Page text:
WEDNESDAY JUNE 29
The Covington Frisch’s opened to the public today fresh from a millennial makeover. The location serves as a prototype for the chain, which yearns to feel like a neighborhood diner instead of the place you go to bury yourself in French toast sticks after church. Thus, all restaurants will soon feature the location’s revamped, bright décor, as the company increases its social media presence. Even the restaurant’s mascot himself, Big Boy, went under the knife and came out looking a little less childish and a little more dudesque, swapping his chubby cheeks for a Jay Leno chin. Hey, your body, your choice, Big Boy. But if Frisch’s is really trying to market to a younger crowd, why not go all the way? Embrace the gut-busting breakfast bar as a means to nurse a hangover or the cheapest option to fill a hungry stoner. Give Big Boy an undercut and swap his toddler overalls for a nice slim-cut jean.
THURSDAY JUNE 30
Bank heist thriller Marauders premiered at Esquire Thursday night, and as local media universally proclaimed, Cincinnati was “the star.” On one hand, that’s fantastic — Cincy got to play itself for once, instead of having to be ashamed of its true identity and pretend to be a real city like New York or Chicago (which was the film’s original setting, before director Steven C. Miller changed the script after becoming enamored by the Queen City). The film boasts sweeping shots of downtown, the riverfront and loads of local businesses. But when a film stars Bruce Willis, Dave Bautista and MFing Detective Elliot Stabler himself, Christopher Meloni, and the best thing anyone can say is that Cincinnati looks great, it’s probably not gonna be a box office smash.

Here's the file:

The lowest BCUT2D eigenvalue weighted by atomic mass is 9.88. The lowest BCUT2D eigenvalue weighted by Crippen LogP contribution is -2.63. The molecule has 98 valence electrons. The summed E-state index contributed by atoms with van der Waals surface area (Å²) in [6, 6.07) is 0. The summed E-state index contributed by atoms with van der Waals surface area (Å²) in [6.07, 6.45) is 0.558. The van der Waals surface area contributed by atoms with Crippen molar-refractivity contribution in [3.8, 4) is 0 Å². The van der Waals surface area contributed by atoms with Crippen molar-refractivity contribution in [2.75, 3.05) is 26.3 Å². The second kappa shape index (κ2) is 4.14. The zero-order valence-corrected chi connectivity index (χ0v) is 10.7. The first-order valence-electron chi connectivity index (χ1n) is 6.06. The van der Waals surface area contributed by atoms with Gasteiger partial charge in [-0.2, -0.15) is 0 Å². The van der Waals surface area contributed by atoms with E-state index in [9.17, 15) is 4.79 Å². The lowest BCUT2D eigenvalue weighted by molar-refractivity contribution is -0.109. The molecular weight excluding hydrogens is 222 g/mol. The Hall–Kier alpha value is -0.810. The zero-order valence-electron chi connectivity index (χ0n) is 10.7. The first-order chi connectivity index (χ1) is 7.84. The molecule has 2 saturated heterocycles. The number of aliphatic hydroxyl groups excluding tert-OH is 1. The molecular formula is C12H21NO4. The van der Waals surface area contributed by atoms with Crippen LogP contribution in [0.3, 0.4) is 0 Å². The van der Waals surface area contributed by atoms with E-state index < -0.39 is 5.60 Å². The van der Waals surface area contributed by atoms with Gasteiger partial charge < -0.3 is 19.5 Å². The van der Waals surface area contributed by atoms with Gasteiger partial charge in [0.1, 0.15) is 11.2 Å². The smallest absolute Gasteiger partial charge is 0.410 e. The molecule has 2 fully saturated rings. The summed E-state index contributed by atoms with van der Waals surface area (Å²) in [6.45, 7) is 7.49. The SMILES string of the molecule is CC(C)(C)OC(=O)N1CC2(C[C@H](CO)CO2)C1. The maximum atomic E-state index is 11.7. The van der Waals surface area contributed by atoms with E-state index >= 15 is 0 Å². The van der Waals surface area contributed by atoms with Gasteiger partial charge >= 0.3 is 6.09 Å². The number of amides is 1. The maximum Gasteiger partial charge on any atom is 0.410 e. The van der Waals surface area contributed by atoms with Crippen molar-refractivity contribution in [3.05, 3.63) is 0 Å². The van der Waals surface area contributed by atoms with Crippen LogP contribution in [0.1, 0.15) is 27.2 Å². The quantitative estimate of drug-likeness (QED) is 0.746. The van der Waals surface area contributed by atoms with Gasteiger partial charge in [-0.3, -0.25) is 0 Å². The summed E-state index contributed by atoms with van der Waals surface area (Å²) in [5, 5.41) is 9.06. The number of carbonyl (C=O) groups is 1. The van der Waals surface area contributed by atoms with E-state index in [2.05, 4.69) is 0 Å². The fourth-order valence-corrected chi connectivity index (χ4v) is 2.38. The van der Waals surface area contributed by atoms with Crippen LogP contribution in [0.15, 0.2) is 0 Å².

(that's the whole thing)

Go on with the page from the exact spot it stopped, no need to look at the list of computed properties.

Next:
FRIDAY JULY 01
Serial fans’ (can we call them Serial Killaz? No?), rejoice: A Maryland judge has granted Adnan Syed a new trial. Syed, the subject of the first season of Sarah Koenig’s popular podcast, has been serving a life sentence for the murder of his ex-girlfriend Hae Lee Min for the past 16 years. Many listeners determined that Syed was not guilty, or at the very least received an unfair trial the first time around. Let’s see how supportive middle America is when they see the cute teen at the center of their fave podcast is now a bearded brown man sporting a knit kufi hat. (Read: Islamophobia.)
SATURDAY JULY 02
Garrison Keillor hosted his final episode of A Prairie Home Companion, signing off from Lake Wobegon after 42 years. Because when even NPR listeners find you boring enough to pose the risk of falling asleep while driving, it’s time to hang up your mic.
SUNDAY JULY 03
When quitting a job, it’s best to act carefully so as not to burn any bridges. Or go all out setting fire to that bitch. This week, an underappreciated People magazine reporter chose the latter. After 14 years with the gossip rag, Sara Hammel resigned with a letter sent to top editors at the magazine (and, later, the entire internet), who she called out for being harder to manage than the “entitled stars and their batshit crazy publicists” she worked with on a regular basis. After interviewing celebs from Geri “Ginger Spice” Halliwell to Robert De Niro, Hammel chucked her deuces, telling editors, “It’s not me, it’s you.” #printmediaheroes